Great post, Gilbert. It is yet another example of just how thin-skinned we have become!

    • Gilbert Mercier
      Gilbert Mercier October 24, 2010 at 12:37 pm

      Yes indeed, but at least all of you guys contributing here on News Junkie Post know that you will NEVER get fired. The problem with the MSM is that it does not allow for diversity any longer on what they define as “controversial” issues.

      • Bilgeman October 24, 2010 at 6:18 pm

        “Yes indeed, but at least all of you guys contributing here on News Junkie Post know that you will NEVER get fired.”

        Ha! I bet you’d censor me.

        You’ve already deleted a boxcar-lot of my comments.

        “The problem with the MSM is that it does not allow for diversity any longer on what they define as “controversial” issues.”

        Yes, quite…

  2. Andrea Barto McIntosh October 24, 2010 at 12:42 pm

    America (in my opinion) has become such a soft, weak society. Everyone who buys into this pc bullcrap needs to grow a pair and GET OVER IT.

    • Gilbert Mercier
      Gilbert Mercier October 24, 2010 at 12:43 pm

      Well said!

      • Bilgeman October 25, 2010 at 6:58 am


        Told ya!

  3. nader paul kucinich gravel mckinney October 25, 2010 at 12:46 am

    How much Neocon Mileage can FOX get out of Uncle Juan?

  4. Martha October 25, 2010 at 2:35 pm

    Following his comments about ‘liberal Jews’ and elitism in the media and some reference to Jon Stewart, Sanchez responded to the interviewer’s comment that Stewart ‘comes from an oppressed minority’ i.e. the Jewish community, by saying that “Everybody that runs CNN is a lot like Stewart… a lot of people who run all the other networks are a lot like Stewart. And to imply that somehow they — the people in this country who are Jewish — are an oppressed minority? Yeah.”

    It’s not clear how to interpret this, but it seems like a stretch to interpret this particular comment as a thoughtful, dissenting opinion questioning either corporate domination of the news media and types of media bias, or progressive discourse about the legitimacy of the actions of the Israeli government in Gaza and support from the American government. No?

    It may be clearer regarding CNN. Since CNN is hardly a critic of oppression, racism and sexism in general (never mind anything close to a source of cogent analysis of American foreign policy), the firing of Sanchez on the basis of his comments is inconsistent.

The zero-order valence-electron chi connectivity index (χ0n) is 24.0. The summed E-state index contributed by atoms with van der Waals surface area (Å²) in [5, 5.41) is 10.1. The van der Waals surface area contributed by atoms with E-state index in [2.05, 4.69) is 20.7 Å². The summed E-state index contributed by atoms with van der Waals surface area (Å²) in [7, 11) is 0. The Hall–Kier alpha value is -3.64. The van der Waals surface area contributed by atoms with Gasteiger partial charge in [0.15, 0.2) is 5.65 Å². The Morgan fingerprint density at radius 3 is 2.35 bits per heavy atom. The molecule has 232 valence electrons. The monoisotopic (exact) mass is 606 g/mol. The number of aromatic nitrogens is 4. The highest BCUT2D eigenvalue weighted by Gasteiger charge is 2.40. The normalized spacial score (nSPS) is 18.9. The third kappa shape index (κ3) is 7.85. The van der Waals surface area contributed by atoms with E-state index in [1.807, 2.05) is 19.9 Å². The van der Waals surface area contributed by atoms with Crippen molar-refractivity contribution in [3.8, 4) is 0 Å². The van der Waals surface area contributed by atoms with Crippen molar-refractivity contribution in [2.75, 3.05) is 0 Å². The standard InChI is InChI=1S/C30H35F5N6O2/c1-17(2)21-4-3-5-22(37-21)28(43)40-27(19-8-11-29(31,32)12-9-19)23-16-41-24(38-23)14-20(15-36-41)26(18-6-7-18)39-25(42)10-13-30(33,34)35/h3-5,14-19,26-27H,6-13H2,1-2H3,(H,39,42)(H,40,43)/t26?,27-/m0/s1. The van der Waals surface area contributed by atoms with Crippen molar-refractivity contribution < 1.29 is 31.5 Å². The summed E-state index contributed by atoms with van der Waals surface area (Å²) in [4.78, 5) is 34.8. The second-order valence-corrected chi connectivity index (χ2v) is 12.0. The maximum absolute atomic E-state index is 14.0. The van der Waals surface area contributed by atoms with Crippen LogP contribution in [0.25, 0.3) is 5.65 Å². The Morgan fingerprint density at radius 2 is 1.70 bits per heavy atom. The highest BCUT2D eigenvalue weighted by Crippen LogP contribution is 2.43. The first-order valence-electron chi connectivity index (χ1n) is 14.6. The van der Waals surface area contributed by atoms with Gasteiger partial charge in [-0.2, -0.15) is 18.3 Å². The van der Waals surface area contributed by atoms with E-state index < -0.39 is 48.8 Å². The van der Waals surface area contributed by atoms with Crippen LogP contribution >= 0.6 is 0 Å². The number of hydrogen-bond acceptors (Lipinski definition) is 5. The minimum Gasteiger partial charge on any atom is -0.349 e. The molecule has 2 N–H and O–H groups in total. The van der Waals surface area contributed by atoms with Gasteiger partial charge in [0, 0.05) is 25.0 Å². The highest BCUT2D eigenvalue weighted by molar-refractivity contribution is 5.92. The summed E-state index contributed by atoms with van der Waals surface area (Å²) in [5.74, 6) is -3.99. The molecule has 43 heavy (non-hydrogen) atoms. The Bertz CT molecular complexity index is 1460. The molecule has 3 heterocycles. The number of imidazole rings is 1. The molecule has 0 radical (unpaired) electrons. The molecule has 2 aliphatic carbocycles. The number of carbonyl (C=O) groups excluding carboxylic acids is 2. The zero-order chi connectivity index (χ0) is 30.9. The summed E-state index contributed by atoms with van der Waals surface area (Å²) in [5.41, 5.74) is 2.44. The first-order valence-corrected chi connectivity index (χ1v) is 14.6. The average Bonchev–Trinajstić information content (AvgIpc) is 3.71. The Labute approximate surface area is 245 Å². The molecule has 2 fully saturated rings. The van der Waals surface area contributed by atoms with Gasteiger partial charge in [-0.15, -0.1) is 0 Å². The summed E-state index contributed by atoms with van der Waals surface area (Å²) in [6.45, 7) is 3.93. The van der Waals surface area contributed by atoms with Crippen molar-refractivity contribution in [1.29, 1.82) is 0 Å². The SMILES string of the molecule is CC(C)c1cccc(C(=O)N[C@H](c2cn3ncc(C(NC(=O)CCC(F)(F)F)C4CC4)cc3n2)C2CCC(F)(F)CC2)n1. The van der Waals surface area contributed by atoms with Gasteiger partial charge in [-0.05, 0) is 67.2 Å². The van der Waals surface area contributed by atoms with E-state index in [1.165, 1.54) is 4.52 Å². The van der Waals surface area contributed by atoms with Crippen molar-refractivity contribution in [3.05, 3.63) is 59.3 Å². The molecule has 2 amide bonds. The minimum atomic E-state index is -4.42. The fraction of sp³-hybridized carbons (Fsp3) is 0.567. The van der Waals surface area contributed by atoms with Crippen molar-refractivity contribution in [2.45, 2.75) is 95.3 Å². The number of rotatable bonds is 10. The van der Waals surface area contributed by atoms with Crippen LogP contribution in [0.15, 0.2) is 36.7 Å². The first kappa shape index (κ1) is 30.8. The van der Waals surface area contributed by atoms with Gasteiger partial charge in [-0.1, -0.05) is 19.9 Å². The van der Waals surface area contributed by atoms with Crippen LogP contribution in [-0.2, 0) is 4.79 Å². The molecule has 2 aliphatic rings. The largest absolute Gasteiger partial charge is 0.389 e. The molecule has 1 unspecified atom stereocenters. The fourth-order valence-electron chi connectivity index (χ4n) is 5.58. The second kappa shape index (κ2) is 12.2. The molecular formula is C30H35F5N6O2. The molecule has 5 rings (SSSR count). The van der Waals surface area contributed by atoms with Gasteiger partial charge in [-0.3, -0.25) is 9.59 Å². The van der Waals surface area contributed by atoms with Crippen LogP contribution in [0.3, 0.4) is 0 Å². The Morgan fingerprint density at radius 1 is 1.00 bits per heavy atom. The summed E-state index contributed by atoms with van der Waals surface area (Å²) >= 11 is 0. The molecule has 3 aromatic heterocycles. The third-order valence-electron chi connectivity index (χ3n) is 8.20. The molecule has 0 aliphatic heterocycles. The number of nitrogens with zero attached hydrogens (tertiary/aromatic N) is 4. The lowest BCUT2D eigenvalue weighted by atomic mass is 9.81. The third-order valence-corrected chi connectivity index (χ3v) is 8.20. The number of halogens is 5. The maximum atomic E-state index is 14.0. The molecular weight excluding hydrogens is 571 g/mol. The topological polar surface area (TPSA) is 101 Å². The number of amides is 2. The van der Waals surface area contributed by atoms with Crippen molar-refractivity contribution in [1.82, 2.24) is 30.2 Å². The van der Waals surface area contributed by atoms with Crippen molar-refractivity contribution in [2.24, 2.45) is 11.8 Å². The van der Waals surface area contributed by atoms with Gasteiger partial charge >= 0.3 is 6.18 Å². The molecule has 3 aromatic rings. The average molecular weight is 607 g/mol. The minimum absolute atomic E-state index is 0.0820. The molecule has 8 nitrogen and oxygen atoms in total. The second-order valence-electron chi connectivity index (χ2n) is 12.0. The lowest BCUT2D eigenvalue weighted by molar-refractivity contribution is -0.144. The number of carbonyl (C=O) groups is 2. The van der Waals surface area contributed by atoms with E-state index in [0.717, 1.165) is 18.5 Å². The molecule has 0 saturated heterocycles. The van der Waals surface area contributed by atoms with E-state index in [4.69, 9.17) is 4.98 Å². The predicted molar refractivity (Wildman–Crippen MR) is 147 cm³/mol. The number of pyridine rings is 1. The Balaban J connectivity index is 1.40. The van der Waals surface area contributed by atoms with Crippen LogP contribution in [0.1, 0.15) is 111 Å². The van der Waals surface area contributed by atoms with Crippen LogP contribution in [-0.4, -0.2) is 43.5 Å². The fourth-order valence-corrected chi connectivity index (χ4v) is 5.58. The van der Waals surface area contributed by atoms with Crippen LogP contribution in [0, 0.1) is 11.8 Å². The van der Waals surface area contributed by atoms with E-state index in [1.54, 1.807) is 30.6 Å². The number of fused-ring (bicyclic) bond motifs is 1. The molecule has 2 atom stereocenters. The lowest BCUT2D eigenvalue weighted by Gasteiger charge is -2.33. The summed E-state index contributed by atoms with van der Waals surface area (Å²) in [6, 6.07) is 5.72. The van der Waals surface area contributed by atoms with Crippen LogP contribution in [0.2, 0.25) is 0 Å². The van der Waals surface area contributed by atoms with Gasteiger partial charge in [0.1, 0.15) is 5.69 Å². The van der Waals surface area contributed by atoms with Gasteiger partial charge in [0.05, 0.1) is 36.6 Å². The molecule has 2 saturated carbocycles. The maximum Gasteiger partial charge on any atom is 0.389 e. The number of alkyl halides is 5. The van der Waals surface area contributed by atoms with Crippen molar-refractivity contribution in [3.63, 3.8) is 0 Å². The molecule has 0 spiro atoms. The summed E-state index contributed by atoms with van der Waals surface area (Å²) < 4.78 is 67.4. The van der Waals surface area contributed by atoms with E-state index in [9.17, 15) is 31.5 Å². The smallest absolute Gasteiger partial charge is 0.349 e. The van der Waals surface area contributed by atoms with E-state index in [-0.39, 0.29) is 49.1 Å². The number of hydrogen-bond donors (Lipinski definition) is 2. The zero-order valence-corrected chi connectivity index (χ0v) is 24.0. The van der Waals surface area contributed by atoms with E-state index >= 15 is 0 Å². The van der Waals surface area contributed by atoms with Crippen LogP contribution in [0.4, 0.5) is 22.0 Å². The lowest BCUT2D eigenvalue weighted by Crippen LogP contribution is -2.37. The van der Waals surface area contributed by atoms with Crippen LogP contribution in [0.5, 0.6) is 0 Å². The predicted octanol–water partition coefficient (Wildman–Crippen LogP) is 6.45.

In the bigger context, there is enough ignorance regarding Israel that it can be difficult to criticize Israeli actions in the mainstream American media, and the American government’s defense of Israeli policies, without fuelling anti-Semitism. Most Americans are not being informed about American investments and policy interests. Obviously if there were less ignorance and anti-Semitism, raising the issues would be easier.

    The question of how Sanchez’s problematic comment should have been addressed remains open. Maybe he should be assisted to relate it to his own experience of oppression, if he really can’t figure it out on his own at this point.


  5. rj October 28, 2010 at 2:30 pm

    Governments censor…privately held companies hold their employees to it’s standards as much as govt standards and restrictons on their “licenses” issued by govts allow them to…so yes even without the federal funding to NPR it is censorship…and it’s gonna get worse…Politically Correctness at it’s best…The govt don’t like what views you express on your privately held radio station or tv station, they pull your license and shut you down…oh yea they want to regulate the net…the last bastion of freedom of expression…hate speach laws are the next best thing so yea it’s censorship and if you dont believe it ya gotta be brain dead.